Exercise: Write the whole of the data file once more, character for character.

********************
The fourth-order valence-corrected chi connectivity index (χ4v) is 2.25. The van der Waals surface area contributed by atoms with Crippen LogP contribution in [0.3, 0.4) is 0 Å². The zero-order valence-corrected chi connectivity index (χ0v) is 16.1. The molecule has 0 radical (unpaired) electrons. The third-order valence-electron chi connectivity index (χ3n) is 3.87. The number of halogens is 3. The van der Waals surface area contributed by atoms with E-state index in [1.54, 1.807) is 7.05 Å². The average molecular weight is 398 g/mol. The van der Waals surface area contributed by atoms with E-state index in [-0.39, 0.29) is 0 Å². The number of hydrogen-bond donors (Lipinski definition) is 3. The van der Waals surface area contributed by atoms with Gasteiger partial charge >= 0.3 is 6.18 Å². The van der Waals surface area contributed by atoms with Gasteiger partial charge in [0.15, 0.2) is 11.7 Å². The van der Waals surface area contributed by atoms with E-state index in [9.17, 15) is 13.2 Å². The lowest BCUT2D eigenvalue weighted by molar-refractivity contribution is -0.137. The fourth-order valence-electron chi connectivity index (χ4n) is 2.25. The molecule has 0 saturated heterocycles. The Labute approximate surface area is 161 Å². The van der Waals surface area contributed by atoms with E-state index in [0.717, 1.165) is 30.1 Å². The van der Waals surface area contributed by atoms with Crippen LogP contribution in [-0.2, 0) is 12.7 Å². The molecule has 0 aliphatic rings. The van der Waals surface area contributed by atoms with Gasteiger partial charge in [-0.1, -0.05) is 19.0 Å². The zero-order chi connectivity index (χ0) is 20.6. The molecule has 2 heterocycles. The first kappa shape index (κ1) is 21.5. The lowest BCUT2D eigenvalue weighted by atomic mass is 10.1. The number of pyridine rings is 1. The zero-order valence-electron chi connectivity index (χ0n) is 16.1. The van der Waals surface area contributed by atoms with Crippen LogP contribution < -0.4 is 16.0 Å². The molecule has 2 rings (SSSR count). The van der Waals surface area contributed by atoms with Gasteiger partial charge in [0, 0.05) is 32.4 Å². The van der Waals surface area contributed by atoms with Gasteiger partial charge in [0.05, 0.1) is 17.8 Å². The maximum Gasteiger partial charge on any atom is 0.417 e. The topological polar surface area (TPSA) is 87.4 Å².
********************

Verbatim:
The fourth-order valence-corrected chi connectivity index (χ4v) is 2.25. The van der Waals surface area contributed by atoms with Crippen LogP contribution in [0.3, 0.4) is 0 Å². The zero-order valence-corrected chi connectivity index (χ0v) is 16.1. The molecule has 0 radical (unpaired) electrons. The third-order valence-electron chi connectivity index (χ3n) is 3.87. The number of halogens is 3. The van der Waals surface area contributed by atoms with E-state index in [1.54, 1.807) is 7.05 Å². The average molecular weight is 398 g/mol. The van der Waals surface area contributed by atoms with E-state index in [-0.39, 0.29) is 0 Å². The number of hydrogen-bond donors (Lipinski definition) is 3. The van der Waals surface area contributed by atoms with Gasteiger partial charge >= 0.3 is 6.18 Å². The van der Waals surface area contributed by atoms with Gasteiger partial charge in [0.15, 0.2) is 11.7 Å². The van der Waals surface area contributed by atoms with E-state index in [9.17, 15) is 13.2 Å². The lowest BCUT2D eigenvalue weighted by molar-refractivity contribution is -0.137. The fourth-order valence-electron chi connectivity index (χ4n) is 2.25. The molecule has 0 saturated heterocycles. The Labute approximate surface area is 161 Å². The van der Waals surface area contributed by atoms with E-state index in [0.717, 1.165) is 30.1 Å². The van der Waals surface area contributed by atoms with Crippen LogP contribution in [-0.2, 0) is 12.7 Å². The molecule has 0 aliphatic rings. The van der Waals surface area contributed by atoms with Gasteiger partial charge in [-0.1, -0.05) is 19.0 Å². The zero-order chi connectivity index (χ0) is 20.6. The molecule has 2 heterocycles. The first kappa shape index (κ1) is 21.5. The lowest BCUT2D eigenvalue weighted by atomic mass is 10.1. The number of pyridine rings is 1. The zero-order valence-electron chi connectivity index (χ0n) is 16.1. The van der Waals surface area contributed by atoms with Crippen LogP contribution < -0.4 is 16.0 Å². The molecule has 2 rings (SSSR count). The van der Waals surface area contributed by atoms with Gasteiger partial charge in [0, 0.05) is 32.4 Å². The van der Waals surface area contributed by atoms with Gasteiger partial charge in [0.05, 0.1) is 17.8 Å². The maximum Gasteiger partial charge on any atom is 0.417 e. The topological polar surface area (TPSA) is 87.4 Å².